Vietnamese Navy Hasn’t Located Yet Wreckage of Missing Malaysian Airline Jet (VIDEOS)

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By Vittorio Hernandez | March 9, 2014 12:19 AM EST

A boy looks at a Malaysian Airlines plane from the viewing gallery of the Kuala Lumpur International Airport in Sepang, in this January 8, 2002 file picture. REUTERS/Bazuki Muhammad/Files
A boy looks at a Malaysian Airlines plane from the viewing gallery of the Kuala Lumpur International Airport in Sepang, in this January 8, 2002 file picture. REUTERS/Bazuki Muhammad/Files

YouTube/MOXNEWSd0tCOM

The ill-fated Malaysian Airlines plane is still missing, Malaysian Prime Minister Najib Razak said on Saturday. He quoted the confirmation from the Vietnamese Navy that it has not yet located the wreckage of the jet in its territorial waters to belie a previous report that the plane crashed into the South China Sea.

However, a Vietnamese government statement said it spotted oil slicks off the southern tip of Vietnam between 10 kilometres and 15 kilometres long. The slicks are consistent with fuel from a crashed plane.

He said it is too early to make any conclusions about the missing plane as search operations for the missing plane in the area between Malaysia and Vietnam's southern coast further intensifies.

YouTube/NEWS TODAY

The report of the plane being located was triggered by relatives allegedly being told to go to the Kuala Lumpur International Airport before 7 pm of Saturday with valid passports to travel to the crash site. Vietnamese Navy Admiral Ngo Van Phat, commander of the Region 5, was also quoted as saying that the military radar recorded the jet crashed into the sea at the location 153 miles south of the Phy Quoc island.

Journalists wait in a conference room for a news conference regarding the missing Malaysian Airlines flight MH370, at a hotel in Beijing March 8, 2014. The Malaysia Airlines flight carrying 227 passengers and 12 crew from Kuala Lumpur to Beijing lost contact with air traffic controllers early on Saturday, the airline said in a statement, the plane likely missing in Vietnamese airspace. Flight MH370, operating a Boeing B777-200 aircraft left Kuala Lumpur at 12.21 a.m. (1621 GMT Friday) and had been expected to land in the Chinese capital at 6.30 a.m. (2230 GMT) the same day. REUTERS/Jason Lee (CHINA - Tags: DISASTER TRANSPORT MEDIA) March 7, 2014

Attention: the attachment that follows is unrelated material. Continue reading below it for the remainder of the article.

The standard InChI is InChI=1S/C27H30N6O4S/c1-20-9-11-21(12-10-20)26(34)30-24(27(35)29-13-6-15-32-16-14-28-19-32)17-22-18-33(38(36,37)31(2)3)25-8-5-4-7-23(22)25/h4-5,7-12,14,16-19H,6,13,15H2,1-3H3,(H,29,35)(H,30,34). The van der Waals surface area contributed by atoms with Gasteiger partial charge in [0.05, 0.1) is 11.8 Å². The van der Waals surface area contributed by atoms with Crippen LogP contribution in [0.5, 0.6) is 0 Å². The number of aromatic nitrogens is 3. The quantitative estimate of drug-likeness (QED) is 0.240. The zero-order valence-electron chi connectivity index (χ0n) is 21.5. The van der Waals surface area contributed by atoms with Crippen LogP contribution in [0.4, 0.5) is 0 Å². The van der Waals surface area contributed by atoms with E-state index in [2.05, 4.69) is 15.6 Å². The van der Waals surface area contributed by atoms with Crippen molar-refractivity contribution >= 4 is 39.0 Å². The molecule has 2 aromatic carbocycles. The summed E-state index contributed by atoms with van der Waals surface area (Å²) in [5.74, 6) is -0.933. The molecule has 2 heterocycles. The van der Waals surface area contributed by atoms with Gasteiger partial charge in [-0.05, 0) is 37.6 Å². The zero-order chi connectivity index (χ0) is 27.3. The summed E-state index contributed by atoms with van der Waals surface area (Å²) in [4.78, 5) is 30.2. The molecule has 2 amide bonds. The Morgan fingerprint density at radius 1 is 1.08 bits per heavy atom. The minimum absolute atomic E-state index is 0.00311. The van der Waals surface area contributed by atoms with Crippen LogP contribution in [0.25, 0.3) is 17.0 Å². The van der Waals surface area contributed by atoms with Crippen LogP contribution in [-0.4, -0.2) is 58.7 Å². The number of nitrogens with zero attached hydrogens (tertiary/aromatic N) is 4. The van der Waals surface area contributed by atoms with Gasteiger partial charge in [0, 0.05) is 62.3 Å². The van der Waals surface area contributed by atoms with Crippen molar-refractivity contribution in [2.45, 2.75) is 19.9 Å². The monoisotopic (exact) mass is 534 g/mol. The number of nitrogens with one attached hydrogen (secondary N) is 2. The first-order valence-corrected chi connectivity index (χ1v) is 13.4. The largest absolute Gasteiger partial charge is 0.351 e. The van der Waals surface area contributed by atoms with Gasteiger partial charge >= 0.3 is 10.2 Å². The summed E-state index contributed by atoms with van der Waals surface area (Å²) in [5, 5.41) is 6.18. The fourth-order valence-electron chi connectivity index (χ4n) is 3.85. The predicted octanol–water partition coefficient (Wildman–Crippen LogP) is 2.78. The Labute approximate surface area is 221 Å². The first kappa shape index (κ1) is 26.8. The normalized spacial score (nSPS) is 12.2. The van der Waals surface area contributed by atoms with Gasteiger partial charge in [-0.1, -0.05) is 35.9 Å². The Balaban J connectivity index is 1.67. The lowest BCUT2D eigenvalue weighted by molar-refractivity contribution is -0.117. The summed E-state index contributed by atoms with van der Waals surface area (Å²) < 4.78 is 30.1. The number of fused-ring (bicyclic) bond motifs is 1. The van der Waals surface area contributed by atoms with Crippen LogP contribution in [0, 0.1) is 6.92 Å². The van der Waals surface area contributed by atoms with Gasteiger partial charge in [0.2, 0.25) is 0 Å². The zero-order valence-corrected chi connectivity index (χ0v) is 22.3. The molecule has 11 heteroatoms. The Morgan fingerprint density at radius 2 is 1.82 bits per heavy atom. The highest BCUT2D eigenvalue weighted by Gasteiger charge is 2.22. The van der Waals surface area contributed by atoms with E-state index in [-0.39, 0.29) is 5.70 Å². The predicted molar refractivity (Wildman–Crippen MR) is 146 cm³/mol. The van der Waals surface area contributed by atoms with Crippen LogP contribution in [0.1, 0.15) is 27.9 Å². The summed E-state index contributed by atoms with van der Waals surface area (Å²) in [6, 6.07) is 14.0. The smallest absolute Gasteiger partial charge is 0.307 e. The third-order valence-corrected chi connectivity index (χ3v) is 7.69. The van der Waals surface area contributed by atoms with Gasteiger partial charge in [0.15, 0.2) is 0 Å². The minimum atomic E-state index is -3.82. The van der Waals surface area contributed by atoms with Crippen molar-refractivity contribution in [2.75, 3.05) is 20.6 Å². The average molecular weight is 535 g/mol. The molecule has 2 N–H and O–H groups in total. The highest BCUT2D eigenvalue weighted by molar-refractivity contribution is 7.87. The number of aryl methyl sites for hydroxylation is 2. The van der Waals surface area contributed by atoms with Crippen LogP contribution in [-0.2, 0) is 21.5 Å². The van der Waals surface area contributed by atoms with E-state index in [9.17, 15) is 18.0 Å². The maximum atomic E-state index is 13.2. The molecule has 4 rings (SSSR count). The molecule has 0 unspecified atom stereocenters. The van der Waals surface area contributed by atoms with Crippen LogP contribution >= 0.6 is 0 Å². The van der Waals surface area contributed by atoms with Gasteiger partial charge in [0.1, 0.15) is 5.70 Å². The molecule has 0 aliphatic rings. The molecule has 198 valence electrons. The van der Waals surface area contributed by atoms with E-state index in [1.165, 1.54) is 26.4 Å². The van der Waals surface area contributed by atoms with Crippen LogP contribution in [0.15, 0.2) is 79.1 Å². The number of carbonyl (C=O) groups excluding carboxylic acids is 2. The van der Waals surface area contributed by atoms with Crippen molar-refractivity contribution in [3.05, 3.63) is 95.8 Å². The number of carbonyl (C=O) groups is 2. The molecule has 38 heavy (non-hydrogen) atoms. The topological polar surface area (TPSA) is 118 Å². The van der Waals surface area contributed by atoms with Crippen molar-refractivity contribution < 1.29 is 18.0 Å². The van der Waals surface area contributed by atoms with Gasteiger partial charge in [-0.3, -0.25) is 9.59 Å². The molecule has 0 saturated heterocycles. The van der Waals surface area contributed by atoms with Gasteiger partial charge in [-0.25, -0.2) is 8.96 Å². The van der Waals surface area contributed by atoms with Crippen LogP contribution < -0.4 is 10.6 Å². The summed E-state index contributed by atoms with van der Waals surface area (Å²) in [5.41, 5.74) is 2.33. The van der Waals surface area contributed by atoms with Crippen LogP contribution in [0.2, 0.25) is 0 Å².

Journalists wait in a conference room for a news conference regarding the missing Malaysian Airlines flight MH370, at a hotel in Beijing March 8, 2014. The Malaysia Airlines flight carrying 227 passengers and 12 crew from Kuala Lumpur to Beijing lost contact with air traffic controllers early on Saturday, the airline said in a statement, the plane likely missing in Vietnamese airspace. Flight MH370, operating a Boeing B777-200 aircraft left Kuala Lumpur at 12.21 a.m. (1621 GMT Friday) and had been expected to land in the Chinese capital at 6.30 a.m. (2230 GMT) the same day. REUTERS/Jason Lee (CHINA - Tags: DISASTER TRANSPORT MEDIA) March 7, 2014

But Malaysian Airlines neither denied nor confirmed the report. MAS Flight 370 has 230 people, including its crew. The jet disappeared in the early hours of Saturday on its way to Beijing from Kuala Lumpur.

Reports said that there was no bad weather along the route and the jet had enough fuel to fly for two more hours over its scheduled flight time. Its captain, employed with MAS for 33 years, had 18,365 hours flight experience, while the co-pilot had 2,700 hours in the cockpit.

Prior to MAS Flight 370, the only fatal accident involving a Boeing 777 was an Asiana Airlines flight that crash in San Francisco in 2013.

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(Photo: Reuters / )
A man travelling on a stolen passport on the missing Malaysian Airlines flight MH370 was a young Iranian who has no links to terrorists.
(Photo: REUTERS/Jason Lee / )
Journalists wait in a conference room for a news conference regarding the missing Malaysian Airlines flight MH370, at a hotel in Beijing March 8, 2014. The Malaysia Airlines flight carrying 227 passengers and 12 crew from Kuala Lumpur to Beijing lost contact with air traffic controllers early on Saturday, the airline said in a statement, the plane likely missing in Vietnamese airspace. Flight MH370, operating a Boeing B777-200 aircraft left Kuala Lumpur at 12.21 a.m. (1621 GMT Friday) and had been expected to land in the Chinese capital at 6.30 a.m. (2230 GMT) the same day. March 7, 2014
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